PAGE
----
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National Wildlife Fed'n v. Burford

Citation: 19 ELR 20968
No. Nos. 88-5397, -5291, 878 F.2d 422/(D.C. Cir., 06/20/1989) Rev'd

The court holds that an environmental organization has standing to challenge the Bureau of Land Management's (BLM's) decision to lift protective restrictions on 180 million acres of public land. The National Wildlife Federation (NWF) challenged BLM's implementation of its land withdrawal review program, under which BLM has terminated land withdrawals and classifications that remove federal land from the operation of various federal land disposal laws. In a footnote, the court holds that NWF has satisfied the causation and redressability requirements of standing. NWF's alleged injury is clearly caused by BLM's land withdrawal review program and could be redressed by modifications to the program. Further, NWF's claim is not based on a generalized grievance about the government's activities, but on concrete injury to its members. The court then holds that the affidavits submitted by NWF's members clearly established sufficient injury-in-fact to survive a summary judgment motion. One affidavit can be read to presume that the affiant uses the adversely affected land, and thus satisfies the injury-in-fact test. Even if the affidavit is ambiguous, any factual ambiguity must be resolved in favor of NWF for purposes of summary judgment. The court also holds that its prior decision finding standing in this litigation is the law of the case. That decision expressly held that the same affidavits now under consideration provide adequate grounds for NWF to establish irreparable harm at the preliminary injunction stage. Although the burden for obtaining standing on a motion for summary judgment is higher than on a motion to dismiss, the burden of establishing irreparable injury to support a preliminary injunction is at least as high as the burden of resisting a summary judgment motion. The court holds that the district court abused its discretion by refusing to consider the supplemental affidavits submitted by NWF. The equities of this case clearly would allow NWF to supplement the record to cure any alleged defects in standing. The court holds that a motion to intervene as a defendant filed by a company with mining claims on land made available under BLM's program is timely. BLM notified the company that its claims were void because of the district court's injunction. The company filed its motion only 73 days after receiving this notice. The court holds, however, that any other generalized claims that the company seeks to assert were not timely filed. BLM's publication in the Federal Register of the district court's preliminary injunction, although not specific enough to notify the company of the precise land affected, provided sufficient notice of any potential general challenges.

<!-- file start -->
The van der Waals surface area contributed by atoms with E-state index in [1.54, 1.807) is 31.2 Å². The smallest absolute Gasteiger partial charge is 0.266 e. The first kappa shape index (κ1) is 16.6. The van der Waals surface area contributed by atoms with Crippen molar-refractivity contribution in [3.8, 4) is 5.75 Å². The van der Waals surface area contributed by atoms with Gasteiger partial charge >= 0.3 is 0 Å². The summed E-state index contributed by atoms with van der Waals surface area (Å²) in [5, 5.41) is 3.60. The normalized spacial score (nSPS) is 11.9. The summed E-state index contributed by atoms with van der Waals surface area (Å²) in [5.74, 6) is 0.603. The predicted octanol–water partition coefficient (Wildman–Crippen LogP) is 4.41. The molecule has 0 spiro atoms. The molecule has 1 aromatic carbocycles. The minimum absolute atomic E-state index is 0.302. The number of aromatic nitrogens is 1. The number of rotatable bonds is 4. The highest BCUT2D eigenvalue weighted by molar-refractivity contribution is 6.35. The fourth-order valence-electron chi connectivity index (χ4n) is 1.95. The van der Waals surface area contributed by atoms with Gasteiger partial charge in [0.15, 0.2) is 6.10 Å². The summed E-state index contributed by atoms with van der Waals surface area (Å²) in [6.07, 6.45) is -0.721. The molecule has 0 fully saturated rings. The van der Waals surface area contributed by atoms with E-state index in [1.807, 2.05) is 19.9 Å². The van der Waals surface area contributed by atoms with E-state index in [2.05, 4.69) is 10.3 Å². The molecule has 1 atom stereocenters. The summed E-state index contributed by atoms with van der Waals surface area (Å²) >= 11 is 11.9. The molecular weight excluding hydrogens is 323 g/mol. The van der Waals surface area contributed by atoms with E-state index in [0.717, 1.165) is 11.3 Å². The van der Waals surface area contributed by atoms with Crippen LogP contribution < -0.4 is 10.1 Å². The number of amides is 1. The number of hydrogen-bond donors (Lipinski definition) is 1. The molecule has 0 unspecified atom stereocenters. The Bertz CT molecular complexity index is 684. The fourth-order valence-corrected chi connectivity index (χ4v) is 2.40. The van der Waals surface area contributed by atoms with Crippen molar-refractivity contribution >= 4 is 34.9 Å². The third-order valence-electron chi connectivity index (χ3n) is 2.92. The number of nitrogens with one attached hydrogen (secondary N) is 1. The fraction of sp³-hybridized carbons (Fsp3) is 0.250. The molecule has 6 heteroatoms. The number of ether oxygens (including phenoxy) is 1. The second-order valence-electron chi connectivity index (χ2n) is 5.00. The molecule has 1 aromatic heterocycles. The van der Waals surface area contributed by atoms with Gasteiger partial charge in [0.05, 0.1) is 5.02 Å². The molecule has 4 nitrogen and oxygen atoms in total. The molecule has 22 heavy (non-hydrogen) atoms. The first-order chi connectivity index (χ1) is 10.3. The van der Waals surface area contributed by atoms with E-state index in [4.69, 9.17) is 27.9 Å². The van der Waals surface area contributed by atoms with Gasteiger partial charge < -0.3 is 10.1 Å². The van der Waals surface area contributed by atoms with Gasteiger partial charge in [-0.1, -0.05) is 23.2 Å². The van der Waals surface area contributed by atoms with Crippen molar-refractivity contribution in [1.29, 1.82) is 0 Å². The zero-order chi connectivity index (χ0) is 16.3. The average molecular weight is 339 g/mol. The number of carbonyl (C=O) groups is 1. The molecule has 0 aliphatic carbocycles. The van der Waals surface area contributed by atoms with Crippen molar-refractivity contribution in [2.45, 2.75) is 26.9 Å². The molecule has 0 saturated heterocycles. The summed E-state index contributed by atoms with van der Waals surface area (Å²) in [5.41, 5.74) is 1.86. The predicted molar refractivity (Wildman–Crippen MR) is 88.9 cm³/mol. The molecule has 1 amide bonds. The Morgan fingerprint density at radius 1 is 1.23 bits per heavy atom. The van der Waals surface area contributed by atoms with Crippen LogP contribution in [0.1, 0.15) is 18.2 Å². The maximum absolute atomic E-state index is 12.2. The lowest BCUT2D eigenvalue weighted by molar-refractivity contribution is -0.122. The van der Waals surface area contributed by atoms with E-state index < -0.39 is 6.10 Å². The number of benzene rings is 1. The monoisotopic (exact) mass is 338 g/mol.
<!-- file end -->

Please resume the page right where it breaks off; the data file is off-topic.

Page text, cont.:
[The district court's decision is published at 19 ELR 20341. Other decisions in this litigation appear at 16 ELR 20422 and 20427, and 18 ELR 20328 and 20857. Briefs and other documents from this litigation are digested at ELR PEND. LIT. 65866, 65935, and 66039.]

Counsel for Appellant
Eldon V. C. Greenberg, Kathleen C. Zimmerman, Norman L. Dean Jr.
Galoway & Greenberg
1835 K St. NW, Washington DC 20036
(202) 833-9084

Counsel for Appellees
Jacques Gelin
Land and Natural Resources Division
U.S. Department of Justice, Washington DC 20530
(202) 633-2762

Before: EDWARDS AND RUTH B. GINSBURG, Circuit Judges, and KAUFMAN,* Senior Judge.